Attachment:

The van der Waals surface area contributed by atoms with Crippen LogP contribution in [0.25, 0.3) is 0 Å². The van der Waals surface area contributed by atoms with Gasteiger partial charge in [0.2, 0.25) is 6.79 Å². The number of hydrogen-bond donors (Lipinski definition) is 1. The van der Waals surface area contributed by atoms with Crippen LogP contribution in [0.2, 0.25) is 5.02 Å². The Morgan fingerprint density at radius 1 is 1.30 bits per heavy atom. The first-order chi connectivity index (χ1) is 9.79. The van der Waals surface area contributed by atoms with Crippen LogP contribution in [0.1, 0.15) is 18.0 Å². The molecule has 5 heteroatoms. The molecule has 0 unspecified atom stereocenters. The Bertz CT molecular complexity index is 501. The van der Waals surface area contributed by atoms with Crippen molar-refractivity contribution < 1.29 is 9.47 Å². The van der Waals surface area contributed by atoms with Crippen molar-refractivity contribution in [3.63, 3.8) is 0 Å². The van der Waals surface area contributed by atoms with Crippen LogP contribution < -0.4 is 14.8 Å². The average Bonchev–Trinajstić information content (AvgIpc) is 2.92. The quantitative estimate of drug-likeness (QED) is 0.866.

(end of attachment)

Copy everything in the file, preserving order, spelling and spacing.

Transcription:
The van der Waals surface area contributed by atoms with Crippen LogP contribution in [0.25, 0.3) is 0 Å². The van der Waals surface area contributed by atoms with Gasteiger partial charge in [0.2, 0.25) is 6.79 Å². The number of hydrogen-bond donors (Lipinski definition) is 1. The van der Waals surface area contributed by atoms with Crippen LogP contribution in [0.2, 0.25) is 5.02 Å². The Morgan fingerprint density at radius 1 is 1.30 bits per heavy atom. The first-order chi connectivity index (χ1) is 9.79. The van der Waals surface area contributed by atoms with Crippen LogP contribution in [0.1, 0.15) is 18.0 Å². The molecule has 5 heteroatoms. The molecule has 0 unspecified atom stereocenters. The Bertz CT molecular complexity index is 501. The van der Waals surface area contributed by atoms with Crippen molar-refractivity contribution < 1.29 is 9.47 Å². The van der Waals surface area contributed by atoms with Crippen molar-refractivity contribution in [3.63, 3.8) is 0 Å². The van der Waals surface area contributed by atoms with Crippen LogP contribution < -0.4 is 14.8 Å². The average Bonchev–Trinajstić information content (AvgIpc) is 2.92. The quantitative estimate of drug-likeness (QED) is 0.866.